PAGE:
Nearly two decades into the 21st century, Jefferson County Schools does not have a bona fide computer science curriculum. That needs to change. Computer science has moved from an outlier to a fundamental skill in the 21st century. College and career readiness demands it. There isn’t a job or educational pathway that doesn’t require knowledge and skills in computer science. Whether a student is on track to go to college or in a career technical vocational program, computer science should be a component of the curriculum. There are individual teachers in Jefferson County Schools that have been doing wonderful things to promote computer science skills in their classrooms, but what has been sorely missing for some time is meaningful leadership, direction, and support for computer science teaching and learning from the Board of Education. There is already a blueprint for implementing a computer science curriculum outlined in West Virginia Board of Education policy that defines content standards for Technology and Computer Science for all grade levels and includes specific computer science courses that should be offered. (Read More)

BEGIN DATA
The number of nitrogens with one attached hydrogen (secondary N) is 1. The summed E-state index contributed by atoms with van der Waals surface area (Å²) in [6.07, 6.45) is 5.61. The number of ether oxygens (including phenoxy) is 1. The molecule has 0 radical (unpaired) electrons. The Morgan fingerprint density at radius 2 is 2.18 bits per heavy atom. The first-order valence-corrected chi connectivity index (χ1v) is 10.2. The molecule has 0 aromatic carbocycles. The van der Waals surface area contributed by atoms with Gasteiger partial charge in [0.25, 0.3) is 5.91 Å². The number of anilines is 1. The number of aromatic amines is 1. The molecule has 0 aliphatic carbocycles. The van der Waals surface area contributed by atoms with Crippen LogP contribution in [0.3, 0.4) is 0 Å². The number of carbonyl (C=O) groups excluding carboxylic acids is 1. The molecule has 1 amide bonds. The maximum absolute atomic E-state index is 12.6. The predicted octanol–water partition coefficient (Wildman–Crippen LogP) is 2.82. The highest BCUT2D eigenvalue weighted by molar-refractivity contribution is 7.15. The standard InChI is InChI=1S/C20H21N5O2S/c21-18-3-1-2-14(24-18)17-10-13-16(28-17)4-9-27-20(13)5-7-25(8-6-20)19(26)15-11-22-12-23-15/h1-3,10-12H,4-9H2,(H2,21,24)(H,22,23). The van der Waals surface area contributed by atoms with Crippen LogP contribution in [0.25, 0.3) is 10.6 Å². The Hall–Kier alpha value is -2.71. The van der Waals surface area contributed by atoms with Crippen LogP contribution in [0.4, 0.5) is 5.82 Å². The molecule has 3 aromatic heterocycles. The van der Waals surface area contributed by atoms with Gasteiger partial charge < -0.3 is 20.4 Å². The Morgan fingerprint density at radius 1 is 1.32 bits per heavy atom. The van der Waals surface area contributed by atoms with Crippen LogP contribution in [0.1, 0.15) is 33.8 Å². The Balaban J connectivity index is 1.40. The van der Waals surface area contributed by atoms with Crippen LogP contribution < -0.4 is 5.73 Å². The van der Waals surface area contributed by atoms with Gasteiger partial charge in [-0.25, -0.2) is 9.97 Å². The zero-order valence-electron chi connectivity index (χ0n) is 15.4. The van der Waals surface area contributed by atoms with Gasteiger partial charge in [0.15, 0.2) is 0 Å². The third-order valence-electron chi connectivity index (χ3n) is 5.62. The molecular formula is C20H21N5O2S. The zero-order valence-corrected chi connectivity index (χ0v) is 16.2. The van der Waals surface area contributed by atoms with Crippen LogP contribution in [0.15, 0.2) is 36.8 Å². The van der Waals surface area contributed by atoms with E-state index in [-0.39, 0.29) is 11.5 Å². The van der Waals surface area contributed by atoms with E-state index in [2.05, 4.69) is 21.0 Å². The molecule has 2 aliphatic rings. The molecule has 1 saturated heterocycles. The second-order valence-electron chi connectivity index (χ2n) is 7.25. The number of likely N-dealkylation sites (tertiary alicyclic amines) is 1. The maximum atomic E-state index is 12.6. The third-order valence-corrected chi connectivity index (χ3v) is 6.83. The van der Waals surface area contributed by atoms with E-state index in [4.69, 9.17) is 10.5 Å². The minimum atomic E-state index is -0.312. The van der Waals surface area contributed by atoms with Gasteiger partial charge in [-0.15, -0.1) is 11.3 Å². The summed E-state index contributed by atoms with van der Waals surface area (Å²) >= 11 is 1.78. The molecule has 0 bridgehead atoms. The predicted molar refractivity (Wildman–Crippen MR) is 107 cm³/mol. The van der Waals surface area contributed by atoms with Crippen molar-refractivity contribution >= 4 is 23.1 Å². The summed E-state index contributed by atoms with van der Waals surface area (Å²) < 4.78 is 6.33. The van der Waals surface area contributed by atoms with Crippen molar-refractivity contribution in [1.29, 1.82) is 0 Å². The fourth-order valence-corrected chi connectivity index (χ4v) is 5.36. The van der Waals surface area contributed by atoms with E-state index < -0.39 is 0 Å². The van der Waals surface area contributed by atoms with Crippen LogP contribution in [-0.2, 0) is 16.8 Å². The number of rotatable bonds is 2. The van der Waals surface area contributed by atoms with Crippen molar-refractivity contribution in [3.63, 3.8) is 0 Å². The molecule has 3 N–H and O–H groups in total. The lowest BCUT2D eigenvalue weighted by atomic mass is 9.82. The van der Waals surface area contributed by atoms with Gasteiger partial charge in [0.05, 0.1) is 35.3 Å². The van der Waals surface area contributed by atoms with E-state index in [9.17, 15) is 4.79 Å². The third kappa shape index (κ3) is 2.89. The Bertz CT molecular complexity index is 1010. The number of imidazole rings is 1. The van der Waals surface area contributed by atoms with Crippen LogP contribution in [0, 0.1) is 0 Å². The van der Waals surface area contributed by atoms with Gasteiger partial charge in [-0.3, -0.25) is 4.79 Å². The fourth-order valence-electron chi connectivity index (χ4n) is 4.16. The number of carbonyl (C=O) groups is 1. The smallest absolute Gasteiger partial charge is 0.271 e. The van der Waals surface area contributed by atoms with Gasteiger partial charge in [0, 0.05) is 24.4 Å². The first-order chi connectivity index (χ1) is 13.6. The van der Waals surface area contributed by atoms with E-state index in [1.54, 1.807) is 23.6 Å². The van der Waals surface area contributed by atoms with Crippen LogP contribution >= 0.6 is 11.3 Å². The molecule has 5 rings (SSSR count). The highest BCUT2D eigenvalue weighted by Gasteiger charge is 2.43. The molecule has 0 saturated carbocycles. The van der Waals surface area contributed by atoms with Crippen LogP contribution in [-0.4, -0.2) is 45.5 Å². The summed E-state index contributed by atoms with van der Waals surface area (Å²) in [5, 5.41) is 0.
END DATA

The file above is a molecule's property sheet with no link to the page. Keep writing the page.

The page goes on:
There have been calls from the Jefferson County community for a School Resource Officer (SRO) and metal detectors at both county high schools and all four middle schools. In a recent public forum in Shepherdstown, students focused on the need for increasing preventative social and mental health services within their school and did not want their school to become akin to a prison lockdown. Beyond “thoughts and prayers,” what are federal and state elected officials doing to provide real resources to make our schools safer? Parents, students, and the Jefferson County community have questions and want answers. A community summit, a community conversation is needed regarding this important issue. (Read More)